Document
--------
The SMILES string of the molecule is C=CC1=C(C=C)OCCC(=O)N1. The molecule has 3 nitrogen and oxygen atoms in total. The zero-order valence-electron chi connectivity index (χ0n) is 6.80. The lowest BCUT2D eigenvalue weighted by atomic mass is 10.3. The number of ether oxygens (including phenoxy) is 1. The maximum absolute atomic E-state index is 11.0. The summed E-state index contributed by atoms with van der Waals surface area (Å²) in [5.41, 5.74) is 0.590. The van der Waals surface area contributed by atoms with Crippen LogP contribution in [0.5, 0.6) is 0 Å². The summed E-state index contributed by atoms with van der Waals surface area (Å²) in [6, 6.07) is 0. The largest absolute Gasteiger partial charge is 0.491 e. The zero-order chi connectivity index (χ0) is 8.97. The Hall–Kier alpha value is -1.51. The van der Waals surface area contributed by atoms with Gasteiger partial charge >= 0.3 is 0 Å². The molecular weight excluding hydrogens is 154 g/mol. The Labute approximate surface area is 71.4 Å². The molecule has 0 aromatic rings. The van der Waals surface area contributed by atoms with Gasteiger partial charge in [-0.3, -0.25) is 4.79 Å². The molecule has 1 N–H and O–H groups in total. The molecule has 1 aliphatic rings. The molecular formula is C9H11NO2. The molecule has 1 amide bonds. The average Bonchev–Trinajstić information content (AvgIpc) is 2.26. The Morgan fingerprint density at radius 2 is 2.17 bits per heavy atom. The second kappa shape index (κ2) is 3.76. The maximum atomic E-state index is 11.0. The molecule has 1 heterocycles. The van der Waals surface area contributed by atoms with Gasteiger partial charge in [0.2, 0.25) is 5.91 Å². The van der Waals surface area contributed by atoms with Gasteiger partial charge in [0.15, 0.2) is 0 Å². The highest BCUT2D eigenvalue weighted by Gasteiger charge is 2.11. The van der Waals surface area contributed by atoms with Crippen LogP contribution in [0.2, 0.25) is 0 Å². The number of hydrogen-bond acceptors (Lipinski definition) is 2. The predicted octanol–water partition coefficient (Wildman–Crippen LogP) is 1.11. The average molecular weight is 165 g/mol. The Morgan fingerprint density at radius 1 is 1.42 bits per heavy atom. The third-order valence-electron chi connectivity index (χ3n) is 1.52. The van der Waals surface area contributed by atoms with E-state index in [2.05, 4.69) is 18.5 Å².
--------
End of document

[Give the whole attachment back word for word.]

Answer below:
The SMILES string of the molecule is C=CC1=C(C=C)OCCC(=O)N1. The molecule has 3 nitrogen and oxygen atoms in total. The zero-order valence-electron chi connectivity index (χ0n) is 6.80. The lowest BCUT2D eigenvalue weighted by atomic mass is 10.3. The number of ether oxygens (including phenoxy) is 1. The maximum absolute atomic E-state index is 11.0. The summed E-state index contributed by atoms with van der Waals surface area (Å²) in [5.41, 5.74) is 0.590. The van der Waals surface area contributed by atoms with Crippen LogP contribution in [0.5, 0.6) is 0 Å². The summed E-state index contributed by atoms with van der Waals surface area (Å²) in [6, 6.07) is 0. The largest absolute Gasteiger partial charge is 0.491 e. The zero-order chi connectivity index (χ0) is 8.97. The Hall–Kier alpha value is -1.51. The van der Waals surface area contributed by atoms with Gasteiger partial charge >= 0.3 is 0 Å². The molecular weight excluding hydrogens is 154 g/mol. The Labute approximate surface area is 71.4 Å². The molecule has 0 aromatic rings. The van der Waals surface area contributed by atoms with Gasteiger partial charge in [-0.3, -0.25) is 4.79 Å². The molecule has 1 N–H and O–H groups in total. The molecule has 1 aliphatic rings. The molecular formula is C9H11NO2. The molecule has 1 amide bonds. The average Bonchev–Trinajstić information content (AvgIpc) is 2.26. The Morgan fingerprint density at radius 2 is 2.17 bits per heavy atom. The second kappa shape index (κ2) is 3.76. The maximum atomic E-state index is 11.0. The molecule has 1 heterocycles. The van der Waals surface area contributed by atoms with Gasteiger partial charge in [0.2, 0.25) is 5.91 Å². The van der Waals surface area contributed by atoms with Gasteiger partial charge in [0.15, 0.2) is 0 Å². The highest BCUT2D eigenvalue weighted by Gasteiger charge is 2.11. The van der Waals surface area contributed by atoms with Crippen LogP contribution in [0.2, 0.25) is 0 Å². The number of hydrogen-bond acceptors (Lipinski definition) is 2. The predicted octanol–water partition coefficient (Wildman–Crippen LogP) is 1.11. The average molecular weight is 165 g/mol. The Morgan fingerprint density at radius 1 is 1.42 bits per heavy atom. The third-order valence-electron chi connectivity index (χ3n) is 1.52. The van der Waals surface area contributed by atoms with E-state index in [2.05, 4.69) is 18.5 Å².